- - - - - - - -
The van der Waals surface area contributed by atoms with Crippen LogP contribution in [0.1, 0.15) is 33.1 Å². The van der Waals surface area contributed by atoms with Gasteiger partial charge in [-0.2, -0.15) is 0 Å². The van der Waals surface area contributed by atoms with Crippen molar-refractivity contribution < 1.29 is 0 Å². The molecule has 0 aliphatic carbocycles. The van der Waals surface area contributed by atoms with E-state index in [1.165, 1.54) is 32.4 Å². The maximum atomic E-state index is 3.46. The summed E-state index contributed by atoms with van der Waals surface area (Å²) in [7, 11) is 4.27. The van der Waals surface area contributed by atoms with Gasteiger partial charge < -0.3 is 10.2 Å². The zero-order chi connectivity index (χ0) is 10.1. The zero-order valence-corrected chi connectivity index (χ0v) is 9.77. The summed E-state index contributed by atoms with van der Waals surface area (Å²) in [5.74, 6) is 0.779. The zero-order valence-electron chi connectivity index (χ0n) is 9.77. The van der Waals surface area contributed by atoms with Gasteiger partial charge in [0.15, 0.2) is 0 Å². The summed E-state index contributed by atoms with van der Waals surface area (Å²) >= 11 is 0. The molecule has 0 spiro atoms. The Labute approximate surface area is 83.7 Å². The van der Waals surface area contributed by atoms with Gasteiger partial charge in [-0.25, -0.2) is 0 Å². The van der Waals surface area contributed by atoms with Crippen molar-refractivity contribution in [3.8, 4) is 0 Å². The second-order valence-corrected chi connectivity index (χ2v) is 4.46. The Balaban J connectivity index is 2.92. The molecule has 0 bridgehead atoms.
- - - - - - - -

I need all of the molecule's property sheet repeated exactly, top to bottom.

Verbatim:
The van der Waals surface area contributed by atoms with Crippen LogP contribution in [0.1, 0.15) is 33.1 Å². The van der Waals surface area contributed by atoms with Gasteiger partial charge in [-0.2, -0.15) is 0 Å². The van der Waals surface area contributed by atoms with Crippen molar-refractivity contribution < 1.29 is 0 Å². The molecule has 0 aliphatic carbocycles. The van der Waals surface area contributed by atoms with E-state index in [1.165, 1.54) is 32.4 Å². The maximum atomic E-state index is 3.46. The summed E-state index contributed by atoms with van der Waals surface area (Å²) in [7, 11) is 4.27. The van der Waals surface area contributed by atoms with Gasteiger partial charge < -0.3 is 10.2 Å². The zero-order chi connectivity index (χ0) is 10.1. The zero-order valence-corrected chi connectivity index (χ0v) is 9.77. The summed E-state index contributed by atoms with van der Waals surface area (Å²) in [5.74, 6) is 0.779. The zero-order valence-electron chi connectivity index (χ0n) is 9.77. The van der Waals surface area contributed by atoms with Gasteiger partial charge in [0.15, 0.2) is 0 Å². The summed E-state index contributed by atoms with van der Waals surface area (Å²) >= 11 is 0. The molecule has 0 spiro atoms. The Labute approximate surface area is 83.7 Å². The van der Waals surface area contributed by atoms with Gasteiger partial charge in [-0.25, -0.2) is 0 Å². The van der Waals surface area contributed by atoms with Crippen molar-refractivity contribution in [3.8, 4) is 0 Å². The second-order valence-corrected chi connectivity index (χ2v) is 4.46. The Balaban J connectivity index is 2.92. The molecule has 0 bridgehead atoms.